It used to be conventional wisdom that forking was the death of an open source project. We all remembered the emacs -vs- xemacs -vs- Lucid emacs wars, nobody wanted to repeat that. So we took great care to keep our repos centralized and singular.
Then git arrived, and shortly after, github. Suddenly, forking wasn't evil! Instead, creating a fork was the *very first* thing that you did when you wanted to contribute.
There are a lot of benefits to the forking model. Nobody has to ask permission! Instead of "they reverted my edit!" new editors would instead just see "they didn't immediately merge my edit" -- which is less immediately offputting, and allows for additional refinement of the contribution before merge. And further, groups can potentially build a collection of articles over a long period of time, without the need to make their initial work immediately public. (The "diff" and "merge" steps are just as important as the "fork", in order to make this model work well!)
There are number of ways to experiment with "fork-and-merge" models for editing wikimedia projects. Some concrete suggestions are fleshed out below. Add your own, let's discuss, and we can figure out the best way to start experimenting with fork-and-merge.
Related tasks (thanks, @Tgr & @awight): T108664: Provide an interactive edit conflict resolution tool; T26617: Implement diff on sentence level (instead of per paragraph block); T91137: RFC: Support a branching content history model; T40795: History should support branches (at this revision there was a merge/split with that revision").
This is also mentioned on the 2015 Community Wishlist Survey: Support for version branching for pages (where considerable opposition to the idea was gained).
- The primary goal of the summit is to agree on an actionable "next step" (or "steps", if we're ambitious), so that work on improved revision models doesn't continue to stagnate. We should leave the summit with at least one implementable feature or proof-of-concept which will advance or inform the broad goal and can be implemented before the next dev summit. Some concrete suggestions raised in this thread include:
- T108664: Provide an interactive edit conflict resolution tool (capable of operating on arbitrary revisions, hence "branch ready")
- "Write an extension which can create and manage branches." (from T91137: RFC: Support a branching content history model)
- Storage support in core (T40795: History should support branches (at this revision there was a merge/split with that revision"))
- "If I visit [[User:cscott/Somepage]] and it doesn't already exist, then it is transparently mirrored from [[Somepage]]. I can then make edits there." (from strawman proposal below)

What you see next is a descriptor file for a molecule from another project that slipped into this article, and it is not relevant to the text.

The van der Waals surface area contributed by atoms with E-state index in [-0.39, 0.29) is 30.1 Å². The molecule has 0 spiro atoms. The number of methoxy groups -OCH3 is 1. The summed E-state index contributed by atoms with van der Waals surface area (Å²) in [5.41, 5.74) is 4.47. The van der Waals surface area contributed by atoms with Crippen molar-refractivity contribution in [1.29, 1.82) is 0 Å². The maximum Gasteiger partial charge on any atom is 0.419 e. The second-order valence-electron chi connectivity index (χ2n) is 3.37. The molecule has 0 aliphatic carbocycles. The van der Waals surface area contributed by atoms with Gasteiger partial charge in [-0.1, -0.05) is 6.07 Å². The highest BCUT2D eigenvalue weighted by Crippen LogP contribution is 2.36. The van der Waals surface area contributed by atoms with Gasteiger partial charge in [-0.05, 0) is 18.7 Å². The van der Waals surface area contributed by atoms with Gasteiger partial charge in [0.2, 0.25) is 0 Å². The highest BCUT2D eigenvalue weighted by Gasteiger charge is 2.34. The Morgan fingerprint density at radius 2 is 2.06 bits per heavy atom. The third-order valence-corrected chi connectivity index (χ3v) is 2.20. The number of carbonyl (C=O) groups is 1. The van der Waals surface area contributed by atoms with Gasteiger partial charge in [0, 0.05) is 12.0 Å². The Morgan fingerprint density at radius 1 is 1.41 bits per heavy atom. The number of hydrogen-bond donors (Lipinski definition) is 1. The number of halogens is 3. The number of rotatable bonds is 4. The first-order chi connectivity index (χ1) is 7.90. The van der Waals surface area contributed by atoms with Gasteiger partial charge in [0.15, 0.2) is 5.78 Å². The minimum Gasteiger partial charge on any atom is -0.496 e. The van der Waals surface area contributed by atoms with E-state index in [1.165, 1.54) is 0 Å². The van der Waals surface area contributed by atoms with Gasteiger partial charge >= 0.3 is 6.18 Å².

- A UX roadmap. "How should users experience branches/forks/merges?" Since this impacts the community, I expect this to be a set of *experiments* rather than a fixed set of UX decisions. For example:
- Have our design team mock up user-facing branches from T91137 (see wireframes at https://www.mediawiki.org/wiki/Requests_for_comment/Branching) into a form suitable for public comment.
- Re-envision UX for a "saved drafts" feature, which might use branching support semi-invisibly as an implementation mechanism. Perhaps mobile could be the guinea pig here, letting mobile users save edits-in-progress and continue them on their desktop devices.
- A final goal should be broad agreement on a technical roadmap. How are branched revisions going to be stored in core; how that in teracts with RESTBase, etc; how to represent a branching revision history. This roadmaps shouldn't dive into UX considerations or overly-specific implementation details (those are part of the "concrete next step" planning, if necessary) but we should have an envelope-sketch plan that we all agree makes sense, and which should help guide future RFC discussions on specific implementation proposals.
Note that the technical and UX roadmaps may be initially somewhat at-odds, as @Pginer-WMF rightfully points out in the comments below. The goal of this summit is just to write a blind first draft for both, so that we can then start a dialog between them. Otherwise both design and implementation get hung up waiting for the other. We don't expect to actually implement the drafts as-is, but we *will* publish and talk about them with the community and start working on reconciliation.
This card tracks a proposal from the 2015 Community Wishlist Survey: https://meta.wikimedia.org/wiki/2015_Community_Wishlist_Survey
This proposal received 1 support votes, and was ranked #99 out of 107 proposals. https://meta.wikimedia.org/wiki/2015_Community_Wishlist_Survey/Miscellaneous#Support_for_version_branching_for_pages